Nutrition & Dietetics


Registered dietitians (RDs) work in a variety of settings, including healthcare, business and industry, community/public health, education, research, government agencies and private practice. RDs perform a variety of different functions:

  • Educating patients about nutrition, developing diet plans and administering medical nutrition therapy
  • Managing food service operations in hospitals, clinics or other healthcare facilities
  • Contributing to public campaigns to improve quality of life through healthy eating habits
  • Researching critical nutrition questions
  • Teaching other healthcare professionals about food science and nutrition
  • Consulting with chefs, product developers and other nutrition-related businesses

All RDs are nutritionists but not all nutritionists are RDs. For more information on the field of dietetics and differences between a nutritionist and registered dietitian, see the Accreditation Council for Education in Nutrition and Dietetics's (ACEND) FAQs about careers in dietetics.

icon of an apple and wheat on a scale

Degree Programs

Registered dietitians need to complete a minimum of a bachelor’s degree and coursework accredited by ACEND, the accrediting agency for the Academy of Nutrition and Dietetics. RDs also need to complete an accredited internship and pass a national examination administered by the Commission on Dietetic Registration (CDR).

Students with a bachelor’s degree outside the field may be able to have their transcripts evaluated by the program to determine what additional coursework is necessary to complete the dietetics curriculum, often resulting in a certificate or graduate degree. Otherwise, students must complete a coordinated program in dietetics, which includes a supervised practice program and usually leads to a Master of Science (MS) or Master of Public Health (MPH) degree.

View a List of Programs

Course Prerequisites

Prerequisites vary from school to school. The most common prerequisites for a coordinated program in dietetics are:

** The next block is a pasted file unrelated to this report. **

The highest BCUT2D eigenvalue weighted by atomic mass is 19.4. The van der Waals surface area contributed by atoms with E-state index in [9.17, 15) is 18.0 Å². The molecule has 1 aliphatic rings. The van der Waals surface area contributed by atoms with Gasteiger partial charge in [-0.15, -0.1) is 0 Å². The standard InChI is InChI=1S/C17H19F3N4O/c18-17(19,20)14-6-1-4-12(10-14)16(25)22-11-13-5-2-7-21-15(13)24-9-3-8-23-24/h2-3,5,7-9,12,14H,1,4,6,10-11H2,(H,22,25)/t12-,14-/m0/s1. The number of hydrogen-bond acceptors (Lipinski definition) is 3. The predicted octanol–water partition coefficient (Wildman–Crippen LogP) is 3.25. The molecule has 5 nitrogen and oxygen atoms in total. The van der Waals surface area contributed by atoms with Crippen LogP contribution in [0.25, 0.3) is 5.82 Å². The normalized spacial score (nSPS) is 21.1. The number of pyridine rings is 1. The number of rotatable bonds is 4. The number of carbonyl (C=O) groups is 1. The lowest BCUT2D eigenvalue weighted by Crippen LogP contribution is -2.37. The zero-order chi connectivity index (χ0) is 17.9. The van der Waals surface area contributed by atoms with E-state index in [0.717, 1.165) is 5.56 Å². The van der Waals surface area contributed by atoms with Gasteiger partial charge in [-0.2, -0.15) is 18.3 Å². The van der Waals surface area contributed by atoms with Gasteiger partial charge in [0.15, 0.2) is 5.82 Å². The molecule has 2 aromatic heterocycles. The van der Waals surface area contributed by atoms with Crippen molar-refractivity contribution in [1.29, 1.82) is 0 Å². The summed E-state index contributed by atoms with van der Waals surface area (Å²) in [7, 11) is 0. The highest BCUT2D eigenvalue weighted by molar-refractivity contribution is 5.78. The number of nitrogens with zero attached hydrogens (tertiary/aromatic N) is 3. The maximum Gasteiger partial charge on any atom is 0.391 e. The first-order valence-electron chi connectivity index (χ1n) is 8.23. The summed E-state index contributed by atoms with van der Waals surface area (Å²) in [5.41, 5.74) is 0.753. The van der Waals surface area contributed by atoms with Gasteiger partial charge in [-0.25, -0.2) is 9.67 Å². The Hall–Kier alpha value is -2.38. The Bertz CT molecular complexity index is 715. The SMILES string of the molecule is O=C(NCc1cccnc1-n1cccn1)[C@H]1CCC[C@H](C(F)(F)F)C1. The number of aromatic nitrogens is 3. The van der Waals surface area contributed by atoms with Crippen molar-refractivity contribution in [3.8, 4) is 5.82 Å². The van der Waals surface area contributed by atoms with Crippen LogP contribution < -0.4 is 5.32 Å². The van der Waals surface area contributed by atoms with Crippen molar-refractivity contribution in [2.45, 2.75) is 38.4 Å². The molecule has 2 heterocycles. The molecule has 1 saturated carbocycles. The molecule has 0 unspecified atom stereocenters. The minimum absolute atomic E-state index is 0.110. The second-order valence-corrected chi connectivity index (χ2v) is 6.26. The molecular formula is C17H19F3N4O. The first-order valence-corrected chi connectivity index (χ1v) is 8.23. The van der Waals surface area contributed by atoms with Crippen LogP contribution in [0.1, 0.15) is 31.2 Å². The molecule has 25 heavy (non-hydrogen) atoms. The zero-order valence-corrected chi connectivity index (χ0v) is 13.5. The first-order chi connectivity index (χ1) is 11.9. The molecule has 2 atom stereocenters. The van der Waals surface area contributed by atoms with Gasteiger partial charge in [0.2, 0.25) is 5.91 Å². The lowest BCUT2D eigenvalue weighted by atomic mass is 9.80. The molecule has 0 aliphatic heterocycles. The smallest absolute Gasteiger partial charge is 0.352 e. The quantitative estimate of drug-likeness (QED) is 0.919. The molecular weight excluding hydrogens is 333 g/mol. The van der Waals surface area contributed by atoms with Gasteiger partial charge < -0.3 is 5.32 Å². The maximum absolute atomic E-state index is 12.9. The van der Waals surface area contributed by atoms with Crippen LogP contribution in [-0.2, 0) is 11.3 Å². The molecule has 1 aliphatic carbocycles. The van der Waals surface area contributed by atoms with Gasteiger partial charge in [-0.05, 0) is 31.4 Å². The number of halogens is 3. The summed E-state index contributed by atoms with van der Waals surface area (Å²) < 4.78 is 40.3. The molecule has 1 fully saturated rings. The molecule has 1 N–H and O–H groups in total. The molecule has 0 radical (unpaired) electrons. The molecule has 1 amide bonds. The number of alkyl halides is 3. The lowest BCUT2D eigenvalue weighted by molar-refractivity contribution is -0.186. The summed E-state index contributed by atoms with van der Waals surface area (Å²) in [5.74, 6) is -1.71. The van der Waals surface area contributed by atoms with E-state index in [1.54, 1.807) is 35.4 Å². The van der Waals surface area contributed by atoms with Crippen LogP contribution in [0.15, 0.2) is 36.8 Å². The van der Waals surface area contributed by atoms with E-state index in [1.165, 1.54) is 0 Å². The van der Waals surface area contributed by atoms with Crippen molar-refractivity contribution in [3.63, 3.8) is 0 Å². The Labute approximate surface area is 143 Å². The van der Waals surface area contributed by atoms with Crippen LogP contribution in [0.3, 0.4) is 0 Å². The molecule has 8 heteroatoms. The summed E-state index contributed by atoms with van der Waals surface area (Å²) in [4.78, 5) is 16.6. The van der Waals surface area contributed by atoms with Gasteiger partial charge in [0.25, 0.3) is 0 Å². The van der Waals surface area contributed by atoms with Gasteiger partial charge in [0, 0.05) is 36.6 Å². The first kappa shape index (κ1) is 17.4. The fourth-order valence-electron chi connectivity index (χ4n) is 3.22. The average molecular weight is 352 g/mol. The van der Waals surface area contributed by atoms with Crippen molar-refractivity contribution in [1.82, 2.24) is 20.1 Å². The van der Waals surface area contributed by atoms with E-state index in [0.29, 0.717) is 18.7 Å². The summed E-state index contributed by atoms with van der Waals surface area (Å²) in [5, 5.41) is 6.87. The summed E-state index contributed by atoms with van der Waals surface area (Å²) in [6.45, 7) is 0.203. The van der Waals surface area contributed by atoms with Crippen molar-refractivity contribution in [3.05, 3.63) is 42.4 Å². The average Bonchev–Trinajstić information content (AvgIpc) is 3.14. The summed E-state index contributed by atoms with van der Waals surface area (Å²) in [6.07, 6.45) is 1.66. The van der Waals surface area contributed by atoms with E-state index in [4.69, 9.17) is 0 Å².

• Biology 1 & 2 (BISC 1111, BISC 1112)
  • Chemistry 1 & 2 (CHEM 1111, CHEM 1112)
  • Organic Chemistry 1 & 2 (CHEM 2151/2153, CHEM 2152/2154)
  • Biochemistry (BISC 3261 or CHEM 3165)
  • Microbiology
  • Anatomy & Physiology 1 (EXNS 2210, fall)
  • Anatomy & Physiology 2 (EXNS 2211, spring)
  • Statistics (STAT 1051, 1053, 1111, or  1127)
  • Basic Nutrition (BISC 1005 or EXNS 2119)
  • General Psychology (PSYC 1001)
  • Introduction to Sociology (SOC 1001)

Application Requirements



The Graduate Record Examination (GRE) is required for admission to most coordinated graduate programs in dietetics.


Admission to coordinated programs in dietetics is competitive. Many programs require applicants to have at least a 3.0 GPA, but they also must distinguish themselves outside of the classroom. It is imperative that pre-dietetic students gain substantial and substantive work experience in the field of nutrition prior to applying to dietetics programs.

Application Process

There is no centralized application service for coordinated programs in dietetics. Prospective students should visit the websites of individual schools to learn more about the application process, GPA and testing requirements, and deadlines for the programs to which they plan to apply. In general, applications are reviewed on a rolling basis, so it is important to submit applications well in advance of posted deadlines.

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